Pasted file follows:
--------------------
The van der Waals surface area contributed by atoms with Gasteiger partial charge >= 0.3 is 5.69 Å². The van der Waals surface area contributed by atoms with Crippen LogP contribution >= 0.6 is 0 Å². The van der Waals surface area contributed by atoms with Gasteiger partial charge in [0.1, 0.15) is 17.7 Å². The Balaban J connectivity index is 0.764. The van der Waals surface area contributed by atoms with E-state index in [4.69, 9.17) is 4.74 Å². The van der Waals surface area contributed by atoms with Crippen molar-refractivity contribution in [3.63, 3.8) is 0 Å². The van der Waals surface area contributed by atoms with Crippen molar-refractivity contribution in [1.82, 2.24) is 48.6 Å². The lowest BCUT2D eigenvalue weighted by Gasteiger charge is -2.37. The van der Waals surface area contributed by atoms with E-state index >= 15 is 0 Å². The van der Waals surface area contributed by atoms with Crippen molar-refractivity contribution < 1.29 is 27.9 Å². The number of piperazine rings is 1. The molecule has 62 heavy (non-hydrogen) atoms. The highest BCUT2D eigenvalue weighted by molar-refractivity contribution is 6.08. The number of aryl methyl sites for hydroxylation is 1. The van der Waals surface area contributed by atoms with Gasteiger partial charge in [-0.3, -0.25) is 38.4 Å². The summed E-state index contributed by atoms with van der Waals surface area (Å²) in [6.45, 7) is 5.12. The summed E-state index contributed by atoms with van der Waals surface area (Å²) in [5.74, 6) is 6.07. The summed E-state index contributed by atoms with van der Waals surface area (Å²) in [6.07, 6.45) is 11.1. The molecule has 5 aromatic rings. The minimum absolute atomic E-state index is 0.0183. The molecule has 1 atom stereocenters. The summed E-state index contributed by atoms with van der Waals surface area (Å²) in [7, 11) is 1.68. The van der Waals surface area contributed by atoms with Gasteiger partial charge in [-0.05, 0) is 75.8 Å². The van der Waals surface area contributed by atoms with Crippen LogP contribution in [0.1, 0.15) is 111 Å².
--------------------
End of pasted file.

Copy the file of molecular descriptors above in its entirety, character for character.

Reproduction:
The van der Waals surface area contributed by atoms with Gasteiger partial charge >= 0.3 is 5.69 Å². The van der Waals surface area contributed by atoms with Crippen LogP contribution >= 0.6 is 0 Å². The van der Waals surface area contributed by atoms with Gasteiger partial charge in [0.1, 0.15) is 17.7 Å². The Balaban J connectivity index is 0.764. The van der Waals surface area contributed by atoms with E-state index in [4.69, 9.17) is 4.74 Å². The van der Waals surface area contributed by atoms with Crippen molar-refractivity contribution in [3.63, 3.8) is 0 Å². The van der Waals surface area contributed by atoms with Crippen molar-refractivity contribution in [1.82, 2.24) is 48.6 Å². The lowest BCUT2D eigenvalue weighted by Gasteiger charge is -2.37. The van der Waals surface area contributed by atoms with E-state index >= 15 is 0 Å². The van der Waals surface area contributed by atoms with Crippen molar-refractivity contribution < 1.29 is 27.9 Å². The number of piperazine rings is 1. The molecule has 62 heavy (non-hydrogen) atoms. The highest BCUT2D eigenvalue weighted by molar-refractivity contribution is 6.08. The number of aryl methyl sites for hydroxylation is 1. The van der Waals surface area contributed by atoms with Gasteiger partial charge in [-0.3, -0.25) is 38.4 Å². The summed E-state index contributed by atoms with van der Waals surface area (Å²) in [6.45, 7) is 5.12. The summed E-state index contributed by atoms with van der Waals surface area (Å²) in [5.74, 6) is 6.07. The summed E-state index contributed by atoms with van der Waals surface area (Å²) in [6.07, 6.45) is 11.1. The molecule has 5 aromatic rings. The minimum absolute atomic E-state index is 0.0183. The molecule has 1 atom stereocenters. The summed E-state index contributed by atoms with van der Waals surface area (Å²) in [7, 11) is 1.68. The van der Waals surface area contributed by atoms with Gasteiger partial charge in [-0.05, 0) is 75.8 Å². The van der Waals surface area contributed by atoms with Crippen LogP contribution in [0.1, 0.15) is 111 Å².